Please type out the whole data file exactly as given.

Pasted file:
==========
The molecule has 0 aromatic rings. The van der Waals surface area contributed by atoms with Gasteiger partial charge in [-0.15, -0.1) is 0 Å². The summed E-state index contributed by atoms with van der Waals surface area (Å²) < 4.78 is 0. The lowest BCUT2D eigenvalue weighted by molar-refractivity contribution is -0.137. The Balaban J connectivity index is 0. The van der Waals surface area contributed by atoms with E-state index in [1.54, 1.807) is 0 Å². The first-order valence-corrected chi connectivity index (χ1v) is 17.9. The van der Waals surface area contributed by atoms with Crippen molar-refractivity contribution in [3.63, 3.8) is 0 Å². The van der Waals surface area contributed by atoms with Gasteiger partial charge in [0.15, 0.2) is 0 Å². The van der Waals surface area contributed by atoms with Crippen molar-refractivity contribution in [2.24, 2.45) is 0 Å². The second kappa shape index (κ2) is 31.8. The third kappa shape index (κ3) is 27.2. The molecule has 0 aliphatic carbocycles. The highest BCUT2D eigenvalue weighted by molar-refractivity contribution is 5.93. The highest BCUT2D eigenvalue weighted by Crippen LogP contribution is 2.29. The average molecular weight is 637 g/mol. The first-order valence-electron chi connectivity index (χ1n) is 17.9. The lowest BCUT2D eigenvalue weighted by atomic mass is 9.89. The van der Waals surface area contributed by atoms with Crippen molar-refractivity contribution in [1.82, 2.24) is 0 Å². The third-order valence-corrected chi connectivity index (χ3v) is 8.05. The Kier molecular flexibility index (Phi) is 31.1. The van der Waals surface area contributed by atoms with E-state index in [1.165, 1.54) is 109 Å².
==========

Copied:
The molecule has 0 aromatic rings. The van der Waals surface area contributed by atoms with Gasteiger partial charge in [-0.15, -0.1) is 0 Å². The summed E-state index contributed by atoms with van der Waals surface area (Å²) < 4.78 is 0. The lowest BCUT2D eigenvalue weighted by molar-refractivity contribution is -0.137. The Balaban J connectivity index is 0. The van der Waals surface area contributed by atoms with E-state index in [1.54, 1.807) is 0 Å². The first-order valence-corrected chi connectivity index (χ1v) is 17.9. The van der Waals surface area contributed by atoms with Crippen molar-refractivity contribution in [3.63, 3.8) is 0 Å². The van der Waals surface area contributed by atoms with Gasteiger partial charge in [0.15, 0.2) is 0 Å². The van der Waals surface area contributed by atoms with Crippen molar-refractivity contribution in [2.24, 2.45) is 0 Å². The second kappa shape index (κ2) is 31.8. The third kappa shape index (κ3) is 27.2. The molecule has 0 aliphatic carbocycles. The highest BCUT2D eigenvalue weighted by molar-refractivity contribution is 5.93. The highest BCUT2D eigenvalue weighted by Crippen LogP contribution is 2.29. The average molecular weight is 637 g/mol. The first-order valence-electron chi connectivity index (χ1n) is 17.9. The lowest BCUT2D eigenvalue weighted by atomic mass is 9.89. The van der Waals surface area contributed by atoms with Crippen molar-refractivity contribution in [1.82, 2.24) is 0 Å². The third-order valence-corrected chi connectivity index (χ3v) is 8.05. The Kier molecular flexibility index (Phi) is 31.1. The van der Waals surface area contributed by atoms with E-state index in [1.165, 1.54) is 109 Å².